Intervals

Interval problems aren't easy to spot and require some practice, try looking for ways to model the problem as a set of ranges/intervals

Take note…

  1. 1.
    Clarify if [1, 2] and [2, 3] are considered overlapping intervals
  2. 2.
    Clarify if [a, b] will strictly follow a < b

Corner cases

  1. 1.
    No intervals
  2. 2.
    Single interval
  3. 3.
    Two intervals
  4. 4.
    Non-overlapping intervals
  5. 5.
    Interval totally consuming within another
  6. 6.
    Duplicate intervals
  7. 7.
    Intervals which start right where another ends

Techniques

Overlap checking

Try to remember it as checking0 < 1 in both intervals
def is_overlap(a, b):
return a[0] < b[1] and b[0] < a[1]

Merge intervals

This is commonly used when looking to combine a bunch of intervals into a giant interval as long as there is some overlap between them
def merge(a, b):
return [min(a[0], b[0]), max(a[1], b[1])]

Sorting first

Sort the array of intervals by the starting point or by ending point first
It is useful to think of why we need to sort and what information can be gathered from sorting first (i.e. what guarantees do we have once we sort)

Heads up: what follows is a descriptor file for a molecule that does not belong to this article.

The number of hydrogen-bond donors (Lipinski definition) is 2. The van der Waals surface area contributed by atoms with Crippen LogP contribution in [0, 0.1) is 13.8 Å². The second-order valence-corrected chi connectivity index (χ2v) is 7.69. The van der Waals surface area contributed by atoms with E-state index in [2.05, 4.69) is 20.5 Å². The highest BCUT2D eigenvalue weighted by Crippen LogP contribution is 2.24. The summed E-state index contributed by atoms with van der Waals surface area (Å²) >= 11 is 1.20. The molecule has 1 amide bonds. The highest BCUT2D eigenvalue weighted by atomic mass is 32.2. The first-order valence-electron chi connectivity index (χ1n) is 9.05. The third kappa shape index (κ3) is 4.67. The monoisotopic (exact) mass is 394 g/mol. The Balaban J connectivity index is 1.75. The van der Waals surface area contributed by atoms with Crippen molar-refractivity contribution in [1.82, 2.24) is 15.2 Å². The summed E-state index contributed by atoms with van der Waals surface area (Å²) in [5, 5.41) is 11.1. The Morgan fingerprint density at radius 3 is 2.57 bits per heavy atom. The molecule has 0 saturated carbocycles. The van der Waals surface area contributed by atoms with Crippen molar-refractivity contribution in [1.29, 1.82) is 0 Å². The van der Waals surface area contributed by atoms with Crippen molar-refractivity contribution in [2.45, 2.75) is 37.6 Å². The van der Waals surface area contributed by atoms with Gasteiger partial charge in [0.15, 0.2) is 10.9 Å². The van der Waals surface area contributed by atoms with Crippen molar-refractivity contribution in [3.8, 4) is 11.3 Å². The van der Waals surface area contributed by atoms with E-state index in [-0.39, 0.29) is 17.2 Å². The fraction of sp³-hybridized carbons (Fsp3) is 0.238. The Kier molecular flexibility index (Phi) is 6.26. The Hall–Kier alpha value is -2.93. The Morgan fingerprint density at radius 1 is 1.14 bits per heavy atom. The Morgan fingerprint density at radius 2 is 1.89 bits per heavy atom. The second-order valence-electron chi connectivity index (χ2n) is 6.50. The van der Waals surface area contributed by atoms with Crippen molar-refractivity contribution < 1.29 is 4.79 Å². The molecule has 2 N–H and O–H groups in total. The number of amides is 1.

• Used to find the maximum number of non-overlaps, see Non-Overlapping Intervals
    • Sort by end and if the next interval starts after the current ending, we want to extend the ending only if there isn’t any overlaps
    • To maximize the most non-overlaps, we want to schedule the intervals that end earliest first

Umbrella intervals

Instead of trying to think of discrete intervals, think of the entire interval as one whole, then operate on it as a whole
  • This can be useful when we don't actually care about the interval spans but rather whether or not the interval can reach a certain point like in Jump Game 2

Line sweep

A relatively interesting class of problems where each interval represents a duration of an event occurring. When the interval starts, the event starts and when the interval ends, so does the event.
  • To model these problems, create events for the start/end of intervals and any additional intermediate events (usually arranged as (point, event_type))
    • The order of the events is dependent on how they are calculated, for instance, if the end of an interval should be counted before starting another interval
    • However, typically, end interval events should occur before start interval ones
  • Sort this array and then simulate by running through it linearly
Common problems are the streetlights problem

Operate at the interval level

Rather than focusing on individual values within an interval, try solving by breaking intervals into sub-intervals
  • Useful when optimizing problems that have too many values inside an interval
  • Take extra care when dealing with leading and trailing intervals that may be leftover from doing the partitioning
A good example of this is part 2 of Advent of Code 2023 Day 5